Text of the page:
Artists: Use the Color Wheel to Develop Color Harmony in Your Work

I teach painting workshops all across the country. I find that when I begin a discussion about utilizing the color wheel to develop color harmonies in paintings I receive lots of blank looks on student's faces. I have come to realize that nearly all amateur painters paint from photographs, trying to exactly match local colors without any thought given to creating harmonious color combinations. I guess they think that everything in a photograph provides color harmony. It doesn't.

That is why it is essential to learn how to read, understand and implement the color harmony provided on the color wheel. I use a standard 12 color wheel - the most common found. I use the Crystal Color Wheel which is made for elementary school students - and that is exactly why I use it - it is very simple, clear and easy to use. It has a dial that turns to identify the major types of color combination typically used: monochromatic, complimentary, triadic and analogous. Most wheels purchased from art supply stores are horrible. They provide too much useless information that is confusing for amateur painters.

The great thing about the color wheel is that someone centuries ago figured out how all the colors worked together so today we don't have to. We just have to implement what is on it. The painting above, "Saltwater 1" was created using a typical triadic color combination of green, violet and orange. I always use the color wheel, at least as a starting point for a color combination. I know that by utilizing the information it contains that my painting colors will be harmonious when the painting is complete.

Let me provide a simple example of local color (the color of objects in real life or in a photograph) versus using the color wheel to create color harmony. I, like many others love sunflowers. I used to paint them often. The local color of sunflowers is green stems and leaves, yellow petals and brown centers. Green, yellow and brown is not a color combination found on the color wheel, but with just slight modifications we can make it work. Let's begin with green for the stems and leaves. If we turn the color wheel to a triadic color combination we see that green is included in a triad of green, violet and orange. Well orange will not work for our petals, so let's look for something closer to yellow. Looking at the color wheel image above I have turned it to a triad of yellow-orange, blue-green and red-violet. Now we have something we can work with. We can paint the stems and leaves blue-green, the petals yellow-orange instead of just yellow and the flower center as red-violet instead of brown. Now we have color harmony using the color wheel that we did not have using local color. Now all three colors will work together to energize each other and our retinas when we view them. This is a simple modification for maximum effect.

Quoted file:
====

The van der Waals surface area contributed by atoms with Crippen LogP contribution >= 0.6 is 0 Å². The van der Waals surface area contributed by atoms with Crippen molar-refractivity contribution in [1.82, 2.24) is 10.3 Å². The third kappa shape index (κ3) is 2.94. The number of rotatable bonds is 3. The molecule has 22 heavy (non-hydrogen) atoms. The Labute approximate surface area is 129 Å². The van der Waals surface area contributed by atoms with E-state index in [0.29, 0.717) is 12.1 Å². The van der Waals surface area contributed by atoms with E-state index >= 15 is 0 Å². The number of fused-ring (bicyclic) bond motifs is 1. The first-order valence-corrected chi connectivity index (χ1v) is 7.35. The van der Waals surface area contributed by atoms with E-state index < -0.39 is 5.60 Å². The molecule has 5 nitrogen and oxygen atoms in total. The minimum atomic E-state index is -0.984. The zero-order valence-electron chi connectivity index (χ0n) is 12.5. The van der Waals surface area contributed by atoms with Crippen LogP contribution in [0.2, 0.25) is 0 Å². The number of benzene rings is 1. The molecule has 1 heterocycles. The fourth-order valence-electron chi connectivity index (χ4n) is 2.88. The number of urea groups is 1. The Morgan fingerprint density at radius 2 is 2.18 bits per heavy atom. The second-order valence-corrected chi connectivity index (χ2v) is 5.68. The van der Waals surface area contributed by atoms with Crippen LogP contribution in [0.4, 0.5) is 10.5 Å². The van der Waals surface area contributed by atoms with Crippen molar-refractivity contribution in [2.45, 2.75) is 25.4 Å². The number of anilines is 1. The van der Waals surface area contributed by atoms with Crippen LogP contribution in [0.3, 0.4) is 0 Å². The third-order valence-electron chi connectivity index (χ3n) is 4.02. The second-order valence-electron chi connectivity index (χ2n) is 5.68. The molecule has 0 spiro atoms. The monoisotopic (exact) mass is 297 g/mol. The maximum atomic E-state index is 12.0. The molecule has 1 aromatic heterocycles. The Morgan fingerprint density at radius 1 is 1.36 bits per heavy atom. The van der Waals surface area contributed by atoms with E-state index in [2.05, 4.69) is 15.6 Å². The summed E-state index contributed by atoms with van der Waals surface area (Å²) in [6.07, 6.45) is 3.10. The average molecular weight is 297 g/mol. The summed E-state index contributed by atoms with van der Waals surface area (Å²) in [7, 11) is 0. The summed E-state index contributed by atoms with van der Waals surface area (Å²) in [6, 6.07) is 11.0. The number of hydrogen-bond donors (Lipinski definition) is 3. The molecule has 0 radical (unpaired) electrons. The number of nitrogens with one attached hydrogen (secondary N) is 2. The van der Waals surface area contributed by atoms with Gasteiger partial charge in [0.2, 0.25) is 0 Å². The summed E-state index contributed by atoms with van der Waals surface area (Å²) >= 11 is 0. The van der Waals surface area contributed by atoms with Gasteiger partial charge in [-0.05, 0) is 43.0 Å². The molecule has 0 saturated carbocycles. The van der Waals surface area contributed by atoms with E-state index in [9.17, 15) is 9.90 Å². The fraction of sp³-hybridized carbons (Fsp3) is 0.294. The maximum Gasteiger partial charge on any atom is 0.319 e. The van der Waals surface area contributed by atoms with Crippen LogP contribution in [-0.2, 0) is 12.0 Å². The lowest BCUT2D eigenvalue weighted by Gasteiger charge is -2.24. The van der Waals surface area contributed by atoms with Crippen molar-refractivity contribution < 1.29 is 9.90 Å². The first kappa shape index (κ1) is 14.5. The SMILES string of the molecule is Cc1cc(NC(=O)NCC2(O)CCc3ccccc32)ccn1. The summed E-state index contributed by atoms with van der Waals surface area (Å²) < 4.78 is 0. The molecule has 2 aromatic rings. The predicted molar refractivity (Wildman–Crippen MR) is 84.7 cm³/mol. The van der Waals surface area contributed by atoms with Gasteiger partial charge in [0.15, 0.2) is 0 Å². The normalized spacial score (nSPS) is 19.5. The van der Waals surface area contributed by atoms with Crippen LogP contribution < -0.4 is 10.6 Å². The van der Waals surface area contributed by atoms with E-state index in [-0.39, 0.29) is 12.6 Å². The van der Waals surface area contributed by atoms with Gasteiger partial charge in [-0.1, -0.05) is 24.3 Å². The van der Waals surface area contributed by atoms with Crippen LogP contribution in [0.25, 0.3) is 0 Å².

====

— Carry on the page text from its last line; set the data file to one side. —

I always tell students that color cannot be learned from a book, and so it is with the color wheel. But it is a great tool to guide you as you develop your paintings. Color can only be learned by mixing colors together to see what happens. I make color charts by mixing every color with every other color to see what happens. This is, I believe, the best way to learn how colors interact. However the color wheel is the single best tool to utilize in understanding what colors are harmonious with other colors. Artists: use the color wheel to develop color harmony in your work.

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